Caitlin Stone

Asian Studies
“The Costs of Good Karma: The Effects of Fangsheng on the Chinese Environment and Society”

Kate Stone

Since the end of the Cultural Revolution in 1976, a resurgence of religious practices had unintended environmental consequences across China. The Buddhist practice of fangsheng, releasing captive animals to obtain good karma, has been on the rise. Fangsheng has introduced large quantities of non-native species to China’s environment and heavily influenced the likelihood of a non-native species becoming invasive, which has caused numerous problems. An example from 2015 is one fangsheng association’s singular liberation of thousands of loach into the Shanghai’s Huangpu River. Given that there are 281 different fangsheng organizations in China, with at least one in almost every province, the potential for environmental damage is great. In Hong Kong, too, liberation of non-native bird species has raised environmental and health concerns, including the disappearing of native bird populations and the spread of different avian flu strains. Fangsheng has also impacted the economy, causing an increasing demand among practitioners of Buddhism wishing to liberate animals. This activity is often quite expensive; many young people spend upwards of 5,000 yuan (about 765 dollars) per year on animals to release. Utilizing previous research of other scholars, this paper addresses these and other effects of fangsheng and proposes solutions for them.

What research experiences have you had?
I had the opportunity to do research about the Buddhist practice of animal release in China and the potential effects it has on the local environment. The practice is called fangsheng and it was a very challenging topic to research. In order to complete my research I had to examine research articles about the practice in Hong Kong and surrounding Asian countries, email some associations and groups that participate in the practice, and research the impact on public health and the economy as well.

How did you find the research opportunity?
My adviser, Dr. Constantine Vaporis, sent out an email looking for students to participate in an environmental research conference focusing in Asia at Bard College in New York. I volunteered to take the challenge, before I had even had a topic to research; then a friend sent me an article from The Economist about the booming market created by fangsheng.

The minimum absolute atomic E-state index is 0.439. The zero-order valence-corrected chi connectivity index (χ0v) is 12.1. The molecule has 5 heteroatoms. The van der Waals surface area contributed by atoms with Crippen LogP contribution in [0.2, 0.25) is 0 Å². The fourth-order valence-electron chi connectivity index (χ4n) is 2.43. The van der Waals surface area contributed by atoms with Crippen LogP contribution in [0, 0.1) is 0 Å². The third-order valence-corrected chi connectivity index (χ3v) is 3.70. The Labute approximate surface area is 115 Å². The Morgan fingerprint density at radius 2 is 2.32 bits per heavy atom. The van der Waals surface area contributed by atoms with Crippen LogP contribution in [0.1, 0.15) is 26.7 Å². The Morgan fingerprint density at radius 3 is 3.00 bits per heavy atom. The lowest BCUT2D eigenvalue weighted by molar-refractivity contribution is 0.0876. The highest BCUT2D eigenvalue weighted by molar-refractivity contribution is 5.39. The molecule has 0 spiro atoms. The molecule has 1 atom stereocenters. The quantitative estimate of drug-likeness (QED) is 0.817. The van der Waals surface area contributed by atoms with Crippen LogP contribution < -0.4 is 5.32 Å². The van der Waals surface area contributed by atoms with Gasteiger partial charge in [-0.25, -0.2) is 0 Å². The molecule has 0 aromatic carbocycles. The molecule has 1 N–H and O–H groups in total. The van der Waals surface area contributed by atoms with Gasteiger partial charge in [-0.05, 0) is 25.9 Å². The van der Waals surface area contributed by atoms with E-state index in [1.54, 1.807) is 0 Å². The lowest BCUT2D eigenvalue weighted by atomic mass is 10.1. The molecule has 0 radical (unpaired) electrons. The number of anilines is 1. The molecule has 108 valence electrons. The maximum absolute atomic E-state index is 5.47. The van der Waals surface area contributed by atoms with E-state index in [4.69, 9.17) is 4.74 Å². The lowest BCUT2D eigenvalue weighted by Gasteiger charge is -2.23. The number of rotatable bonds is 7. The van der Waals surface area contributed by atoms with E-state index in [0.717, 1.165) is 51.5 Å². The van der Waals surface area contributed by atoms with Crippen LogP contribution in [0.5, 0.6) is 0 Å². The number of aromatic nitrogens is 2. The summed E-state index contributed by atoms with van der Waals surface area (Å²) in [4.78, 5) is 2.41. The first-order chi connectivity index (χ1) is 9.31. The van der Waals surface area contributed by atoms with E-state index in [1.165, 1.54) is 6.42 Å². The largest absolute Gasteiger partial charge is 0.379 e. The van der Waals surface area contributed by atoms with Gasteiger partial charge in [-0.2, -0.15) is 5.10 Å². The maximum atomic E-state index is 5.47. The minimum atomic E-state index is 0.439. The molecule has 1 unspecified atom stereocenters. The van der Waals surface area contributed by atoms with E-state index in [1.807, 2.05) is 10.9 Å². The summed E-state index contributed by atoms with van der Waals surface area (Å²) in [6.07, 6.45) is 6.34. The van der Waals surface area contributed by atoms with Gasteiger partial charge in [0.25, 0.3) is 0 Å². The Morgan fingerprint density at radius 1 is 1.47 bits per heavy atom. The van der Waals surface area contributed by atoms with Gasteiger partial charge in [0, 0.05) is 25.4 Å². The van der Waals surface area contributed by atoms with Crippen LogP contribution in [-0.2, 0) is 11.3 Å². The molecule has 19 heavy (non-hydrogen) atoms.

Was this your first independent research project?
This was my first major research project.

Do you get course credit for this work? Paid? How much time do you put into it?
I received course credit but was not paid. I put every ounce of spare time into this project. It did get out of hand and I had to skip a few classes to meet some deadlines.

What academic background did you have before you started?
I am not sure I really have much of an academic background. I have a keen interest in Chinese religion and culture so I was more than happy to take up the challenge of this research.

How did you learn what you needed to know to be successful in this project?
Hours and hours and hours of research. Hours.

What was the hardest part about your research?
The topic itself was the hardest part. There are research articles about the topic for just about every country EXCEPT China. There were a handful of articles for China, but all based in Hong Kong. I had to use information about other countries, and my previous knowledge about China to try and piece the information together myself. Most of my research that involved instances in China was gained by translating fangsheng association website accounting records and the occasional social networking site. My Chinese isn’t the best, however, so, for the sake of time, I tried to stick with sources in English.

What was the most unexpected thing?
I was met with quite a bit of resistance in my research from fangsheng associations. They either refused to return my emails or would give me information that I had already found and not much else.

Is this the first time you have applied to present at URCAD? How did you find out about applying to present your work?
This was the first time. After applying to present my research at Bard College in New York, my adviser suggested that I also apply to present at URCAD. I was pretty excited. In hindsight, though, I think I would have chosen to present my research in a talk rather than present it with a poster.

How does this research experience relate to your work in other classes?
As an Asian studies student, I find that my research was very relevant to my course work. I am very interested in China and Chinese religion and culture and this research allowed me to put my interests towards a subject that is often discussed in the world today.

What is your advice to other students about getting involved in research?
My advice would be that you have to be ready to dedicate much of your time to your topic. It may be cliché, but you have to eat, sleep, and breathe your topic. Your friends should be sick of you ranting on and on and on about it. Most of all, you have to love it. If you don’t enjoy your research then you won’t want to push through any issues presenting themselves along the way.

What are your career goals?
As a result of my research, actually, I have really wanted to start doing work that relates to cultural and religious practices and their impact on the environment. I have been looking into research-based careers for non-profit groups and the like. Though, I think the first step I need to take is to look into graduate programs for environmental studies.

What are you doing next for research?
My plan was to continue this research. In order to truly complete my research on fangsheng I need to go to China and interview people and associations. I am hoping a friendly face will convince people to answer my questions better than my emails did.


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